Glitzenstein, J. S., Donna R. Streng, R.E. Masters, and W.J. Platt. 2008. Clarifying Long-Term Impacts of Fire Frequency and Fire Season in Southeastern Coastal Plain Pine Savannas. Eastern Grassland Symposium Proceedings, Columbia, SC. 6: 14-24.
Hermann, S.M. 1995. Stoddard Fire Plots: lessons for land management thirty-five years later. Pages 13–20 in L.A. Brennan, K. Gainey, T. Pruden (eds.). Proceedings of the Tall Timbers Game Bird Seminar, Tall Timbers Research Station, Tallahassee, FL. 91 p.
Listopad, C., J. Drake, R.E. Masters, J. Weishampel. 2011. Portable and Airborne Small Footprint LiDAR: Forest Canopy Structure Estimation of Fire Managed Plots. Remote Sensing 3: 1284-1307; doi:10.3390/rs3071284.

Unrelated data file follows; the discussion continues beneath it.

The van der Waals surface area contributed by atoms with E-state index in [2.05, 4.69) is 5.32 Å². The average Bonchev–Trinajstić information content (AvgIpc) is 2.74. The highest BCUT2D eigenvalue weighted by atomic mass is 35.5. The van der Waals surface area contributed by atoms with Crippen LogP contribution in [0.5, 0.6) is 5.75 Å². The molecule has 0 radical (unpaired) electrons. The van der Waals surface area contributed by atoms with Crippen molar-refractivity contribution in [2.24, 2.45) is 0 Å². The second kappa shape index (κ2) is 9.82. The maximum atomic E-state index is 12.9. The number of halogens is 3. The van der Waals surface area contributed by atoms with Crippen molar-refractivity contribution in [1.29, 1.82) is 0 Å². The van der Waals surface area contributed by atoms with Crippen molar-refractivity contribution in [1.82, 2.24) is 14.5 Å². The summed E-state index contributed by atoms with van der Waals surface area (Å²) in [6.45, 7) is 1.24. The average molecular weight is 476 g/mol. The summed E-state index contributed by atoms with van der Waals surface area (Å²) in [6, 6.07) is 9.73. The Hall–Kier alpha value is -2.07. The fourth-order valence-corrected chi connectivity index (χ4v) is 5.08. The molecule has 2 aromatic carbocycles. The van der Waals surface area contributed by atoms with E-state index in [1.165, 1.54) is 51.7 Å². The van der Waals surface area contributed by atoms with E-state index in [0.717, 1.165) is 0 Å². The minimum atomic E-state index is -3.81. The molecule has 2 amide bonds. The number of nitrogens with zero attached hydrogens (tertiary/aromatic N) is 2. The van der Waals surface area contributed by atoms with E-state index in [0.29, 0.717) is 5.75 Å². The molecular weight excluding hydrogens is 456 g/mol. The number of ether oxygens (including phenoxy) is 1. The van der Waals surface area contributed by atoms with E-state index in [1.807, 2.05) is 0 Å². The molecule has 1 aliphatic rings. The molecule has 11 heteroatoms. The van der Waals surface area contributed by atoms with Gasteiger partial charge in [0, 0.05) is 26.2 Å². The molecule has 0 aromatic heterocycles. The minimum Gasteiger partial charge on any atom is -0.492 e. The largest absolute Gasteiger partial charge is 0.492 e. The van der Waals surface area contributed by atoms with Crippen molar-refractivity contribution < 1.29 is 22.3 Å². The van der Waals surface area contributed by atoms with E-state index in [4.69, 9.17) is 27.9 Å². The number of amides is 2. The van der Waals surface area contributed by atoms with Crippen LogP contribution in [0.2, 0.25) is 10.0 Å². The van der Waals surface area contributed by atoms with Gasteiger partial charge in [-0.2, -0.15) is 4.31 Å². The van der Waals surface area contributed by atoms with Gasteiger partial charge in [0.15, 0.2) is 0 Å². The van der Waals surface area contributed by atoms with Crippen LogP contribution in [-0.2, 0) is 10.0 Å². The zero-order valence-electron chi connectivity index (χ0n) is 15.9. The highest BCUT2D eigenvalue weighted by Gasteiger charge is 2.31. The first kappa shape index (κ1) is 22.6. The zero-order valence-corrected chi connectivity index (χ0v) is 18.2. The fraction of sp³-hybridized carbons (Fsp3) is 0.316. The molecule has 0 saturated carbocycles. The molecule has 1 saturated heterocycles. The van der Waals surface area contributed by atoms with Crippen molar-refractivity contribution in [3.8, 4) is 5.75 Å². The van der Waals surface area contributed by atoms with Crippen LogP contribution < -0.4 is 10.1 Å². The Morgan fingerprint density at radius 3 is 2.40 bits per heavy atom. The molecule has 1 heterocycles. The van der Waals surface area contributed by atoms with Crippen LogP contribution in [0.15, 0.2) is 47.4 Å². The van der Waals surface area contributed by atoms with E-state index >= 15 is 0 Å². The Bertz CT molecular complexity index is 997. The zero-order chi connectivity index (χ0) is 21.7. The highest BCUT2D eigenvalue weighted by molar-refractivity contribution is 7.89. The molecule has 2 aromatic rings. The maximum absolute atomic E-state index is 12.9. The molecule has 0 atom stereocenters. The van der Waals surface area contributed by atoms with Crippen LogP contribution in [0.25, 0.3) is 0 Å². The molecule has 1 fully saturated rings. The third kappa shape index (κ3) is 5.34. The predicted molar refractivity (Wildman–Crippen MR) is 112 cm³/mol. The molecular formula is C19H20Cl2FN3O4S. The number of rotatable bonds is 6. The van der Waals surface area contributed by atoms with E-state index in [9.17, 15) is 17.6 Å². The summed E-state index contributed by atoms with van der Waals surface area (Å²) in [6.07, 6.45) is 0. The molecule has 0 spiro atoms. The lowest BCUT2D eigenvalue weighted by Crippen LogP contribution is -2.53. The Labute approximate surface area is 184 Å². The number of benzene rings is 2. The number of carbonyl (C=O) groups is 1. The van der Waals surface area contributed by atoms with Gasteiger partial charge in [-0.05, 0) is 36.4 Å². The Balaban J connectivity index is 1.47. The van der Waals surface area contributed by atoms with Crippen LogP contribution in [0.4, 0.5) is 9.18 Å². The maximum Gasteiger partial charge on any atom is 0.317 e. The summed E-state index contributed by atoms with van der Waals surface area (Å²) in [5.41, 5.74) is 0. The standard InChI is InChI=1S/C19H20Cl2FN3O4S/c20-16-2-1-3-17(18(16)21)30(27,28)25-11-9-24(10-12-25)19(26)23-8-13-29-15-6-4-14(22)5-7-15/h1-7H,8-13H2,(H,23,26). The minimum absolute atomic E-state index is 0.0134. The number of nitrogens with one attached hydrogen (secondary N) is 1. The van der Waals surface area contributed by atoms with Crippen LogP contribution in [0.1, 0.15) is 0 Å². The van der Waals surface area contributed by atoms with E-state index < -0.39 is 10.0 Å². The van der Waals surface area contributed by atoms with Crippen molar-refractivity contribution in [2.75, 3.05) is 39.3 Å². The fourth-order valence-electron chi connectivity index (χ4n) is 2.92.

Masters, R. E. 2007. The importance of shortleaf pine for wildlife and diversity in mixed oak-pine forests and in pine-grassland woodlands. In: Kabrick, John M.; Dey, Daniel C.; Gwaze, David, eds. Shortleaf pine restoration and ecology in the Ozarks: proceedings of a symposium; 2006 November 7-9; Springfield, MO. Gen. Tech. Rep. NRS-P-15. Newtown Square, PA: U.S. Department of Agriculture, Forest Service, Northern Research Station: 35-46.
Masters, R. E., K. Hitch, W. J. Platt, and J. A. Cox. 2005. Fire – The missing ingredient for natural regeneration and management of southern pines. Proceedings of the Joint Conference, Society of American Foresters and Canadian Institute of Forestry, Edmonton, Alberta, Canada. October 2-6, 2004. CD-ROM unpaged.
Mehlman, D.W. 1992. Effects of fire on plant community composition of North Florida second growth pineland. Bulletin of the Torrey Botanical Club 119(4):376-383
Vogl, R.J. 1973. Fire in the Southeastern Grasslands. 12th Annual Tall Timbers Fire Ecology Conference Proceedings, Tall Timbers Research Station, Tallahassee, FL. 492 p.